PINSKY: There you go. He should know.

Now, can Casey go home, or will she be forced to leave the a state? Plus, could she get millions for an interview?

Former prosecutor Loni Coombs is here with me in the studio. As well, I`ve got criminal defense attorney Mark Eiglarsh.

But first to Jane Velez-Mitchell, host of "ISSUES" on HLN. Jane joins us from Orlando.

Jane, what is the word on the street here -- there rather? What have you heard about where Casey is likely to go when she`s released?

VELEZ-MITCHELL: Well, she is behind bars now. She is going to be released on Sunday, July 17th. And the word I`m hearing is it could very well happen in the dead of night.

Dr. Drew, they don`t want a bunch of lookie loos. They don`t want some kind of fiasco. They may very well leave the jail with five to seven vehicles with tinted windows. We will never know what car she`s in.

Jose Baez has said publicly he`s going to get her the heck out of Dodge, out of this area, where she is despised. So I think she`s going to go to an airport and leave and take off somewhere, and lay low. And then I think the clock`s ticking until the first big exclusive interview.

And as we all know, they don`t pay for the interview, they pay for the licensing fees for photographs and video, et cetera. Then after that I think she`s on her own.

She`s facing a lot of potential legal bills. I don`t know that she`s going to be able to sell a book or a movie because so much is public information. They could do a made-for-TV movie right now just with the information they have from the court. And she`s a pathological liar, so you won`t know whether it`s fiction or nonfiction if she tells the story. So I think she`s going to get one big shot, and then we`ll see what happens.

PINSKY: Now, Jane, you and Vinnie and Nancy are there in Orlando. You`re really catching the heat of this frenzy that`s going on.

What do you think people should do with all that energy? Do you have any sense of what can be done? Is it something that we`re all just going to have to stew in for a long time and try to understand? Or is there something positive we can do here?

VELEZ-MITCHELL: I think there`s absolutely something positive. And I think that there`s just a few -- I would call them crazy fringe people who, unfortunately, are crossing a line and making threats. But the vast majority of people are discussing this and trying to learn about it.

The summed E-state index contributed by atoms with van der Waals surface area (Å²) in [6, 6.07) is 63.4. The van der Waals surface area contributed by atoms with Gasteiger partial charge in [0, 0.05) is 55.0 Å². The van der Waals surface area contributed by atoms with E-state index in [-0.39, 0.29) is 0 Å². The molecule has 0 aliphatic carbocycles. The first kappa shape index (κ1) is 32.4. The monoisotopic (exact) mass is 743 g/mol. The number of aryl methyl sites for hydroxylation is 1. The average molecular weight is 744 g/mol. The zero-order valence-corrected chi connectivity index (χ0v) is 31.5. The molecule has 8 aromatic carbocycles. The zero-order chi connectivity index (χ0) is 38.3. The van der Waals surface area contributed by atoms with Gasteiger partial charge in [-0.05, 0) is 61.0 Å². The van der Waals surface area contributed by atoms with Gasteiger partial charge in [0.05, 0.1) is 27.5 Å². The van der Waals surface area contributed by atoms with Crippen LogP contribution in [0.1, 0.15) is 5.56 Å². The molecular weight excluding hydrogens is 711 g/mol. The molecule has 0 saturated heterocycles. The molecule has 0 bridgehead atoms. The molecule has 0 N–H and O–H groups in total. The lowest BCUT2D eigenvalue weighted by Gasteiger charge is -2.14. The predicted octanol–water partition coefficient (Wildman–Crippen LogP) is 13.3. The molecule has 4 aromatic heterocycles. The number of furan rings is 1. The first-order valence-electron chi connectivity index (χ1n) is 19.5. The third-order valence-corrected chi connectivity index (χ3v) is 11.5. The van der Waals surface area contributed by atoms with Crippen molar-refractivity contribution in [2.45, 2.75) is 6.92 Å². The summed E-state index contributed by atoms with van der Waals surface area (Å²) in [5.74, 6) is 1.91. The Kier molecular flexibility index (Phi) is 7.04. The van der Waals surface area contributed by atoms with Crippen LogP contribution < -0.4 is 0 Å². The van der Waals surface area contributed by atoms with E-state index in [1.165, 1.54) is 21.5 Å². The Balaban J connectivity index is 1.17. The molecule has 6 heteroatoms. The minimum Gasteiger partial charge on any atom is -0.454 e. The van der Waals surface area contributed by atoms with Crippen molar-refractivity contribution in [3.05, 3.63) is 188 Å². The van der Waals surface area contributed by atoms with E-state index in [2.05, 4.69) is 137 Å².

As I walk around the streets of Orlando, people come up to me with their conspiracy theories and their thoughts and what they feel that they`ve learned from it. And conversation is good.

I think we`ve all walked away with a little insight -- a little more insight into human behavior as a result of this case. So, aside from the crazies, I think everybody is pretty much taking away something positive from it.

PINSKY: All right. That`s reassuring.

Now, I have a question. Do Casey`s old jailhouse letters hold clues about what she`ll do when she gets out from behind bars? In her letters to another inmate, Casey says she`s missing getting manicures and pedicures, shopping -- boo-hoo. She talks about changing her name.

She writes in this letter about possibly writing a memoir. And most shockingly, she writes that she wants to get pregnant again.

Loni, do you think she`s really going to have another baby? I heard that she had even written someone about possibly adopting a child. And I thought, wow. In fact, Marcia Clark said, what would that adoption agency say?

First question: name, please? Casey Anthony. You`re kidding, right? You`re kidding. This is a joke.

LONI COOMBS, FMR. PROSECUTOR: Exactly. I`m adopted. I know the process. It`s a hard thing to do. Not anyone can just go out and adopt a baby.

PINSKY: But anyone can have a baby.

COOMBS: That`s exactly right. It`s harder to adopt.

PINSKY: I mean, do you think she`s likely to do that? But is she going to have one?

COOMBS: You know, I think she might. She`s very narcissistic. We all know that.